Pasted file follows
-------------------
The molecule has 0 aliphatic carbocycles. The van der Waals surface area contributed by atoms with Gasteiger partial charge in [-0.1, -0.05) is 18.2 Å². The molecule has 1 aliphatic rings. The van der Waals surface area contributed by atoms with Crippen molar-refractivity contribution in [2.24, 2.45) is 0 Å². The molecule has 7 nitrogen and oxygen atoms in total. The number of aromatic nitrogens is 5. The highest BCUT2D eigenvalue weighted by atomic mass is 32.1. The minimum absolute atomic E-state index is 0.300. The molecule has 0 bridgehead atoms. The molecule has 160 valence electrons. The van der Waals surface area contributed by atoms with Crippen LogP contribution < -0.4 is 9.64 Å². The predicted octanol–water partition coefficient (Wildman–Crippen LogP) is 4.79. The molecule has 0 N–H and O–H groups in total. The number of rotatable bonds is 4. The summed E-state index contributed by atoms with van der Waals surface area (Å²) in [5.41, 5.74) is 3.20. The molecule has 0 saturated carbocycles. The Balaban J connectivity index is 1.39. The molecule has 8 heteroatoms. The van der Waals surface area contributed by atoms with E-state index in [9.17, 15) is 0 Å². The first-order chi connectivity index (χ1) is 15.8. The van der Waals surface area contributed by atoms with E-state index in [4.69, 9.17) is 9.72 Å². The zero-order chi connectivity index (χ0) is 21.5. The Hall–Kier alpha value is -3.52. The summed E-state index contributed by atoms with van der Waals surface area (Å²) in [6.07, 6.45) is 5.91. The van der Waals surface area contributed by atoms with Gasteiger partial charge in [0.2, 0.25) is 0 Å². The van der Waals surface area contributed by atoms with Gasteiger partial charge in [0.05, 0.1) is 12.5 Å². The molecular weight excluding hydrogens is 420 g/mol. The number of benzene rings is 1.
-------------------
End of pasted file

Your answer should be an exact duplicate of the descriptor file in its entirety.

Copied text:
The molecule has 0 aliphatic carbocycles. The van der Waals surface area contributed by atoms with Gasteiger partial charge in [-0.1, -0.05) is 18.2 Å². The molecule has 1 aliphatic rings. The van der Waals surface area contributed by atoms with Crippen molar-refractivity contribution in [2.24, 2.45) is 0 Å². The molecule has 7 nitrogen and oxygen atoms in total. The number of aromatic nitrogens is 5. The highest BCUT2D eigenvalue weighted by atomic mass is 32.1. The minimum absolute atomic E-state index is 0.300. The molecule has 0 bridgehead atoms. The molecule has 160 valence electrons. The van der Waals surface area contributed by atoms with Crippen LogP contribution < -0.4 is 9.64 Å². The predicted octanol–water partition coefficient (Wildman–Crippen LogP) is 4.79. The molecule has 0 N–H and O–H groups in total. The number of rotatable bonds is 4. The summed E-state index contributed by atoms with van der Waals surface area (Å²) in [5.41, 5.74) is 3.20. The molecule has 0 saturated carbocycles. The Balaban J connectivity index is 1.39. The molecule has 8 heteroatoms. The van der Waals surface area contributed by atoms with E-state index in [9.17, 15) is 0 Å². The first-order chi connectivity index (χ1) is 15.8. The van der Waals surface area contributed by atoms with E-state index in [4.69, 9.17) is 9.72 Å². The zero-order chi connectivity index (χ0) is 21.5. The Hall–Kier alpha value is -3.52. The summed E-state index contributed by atoms with van der Waals surface area (Å²) in [6.07, 6.45) is 5.91. The van der Waals surface area contributed by atoms with Gasteiger partial charge in [0.2, 0.25) is 0 Å². The van der Waals surface area contributed by atoms with Gasteiger partial charge in [0.05, 0.1) is 12.5 Å². The molecular weight excluding hydrogens is 420 g/mol. The number of benzene rings is 1.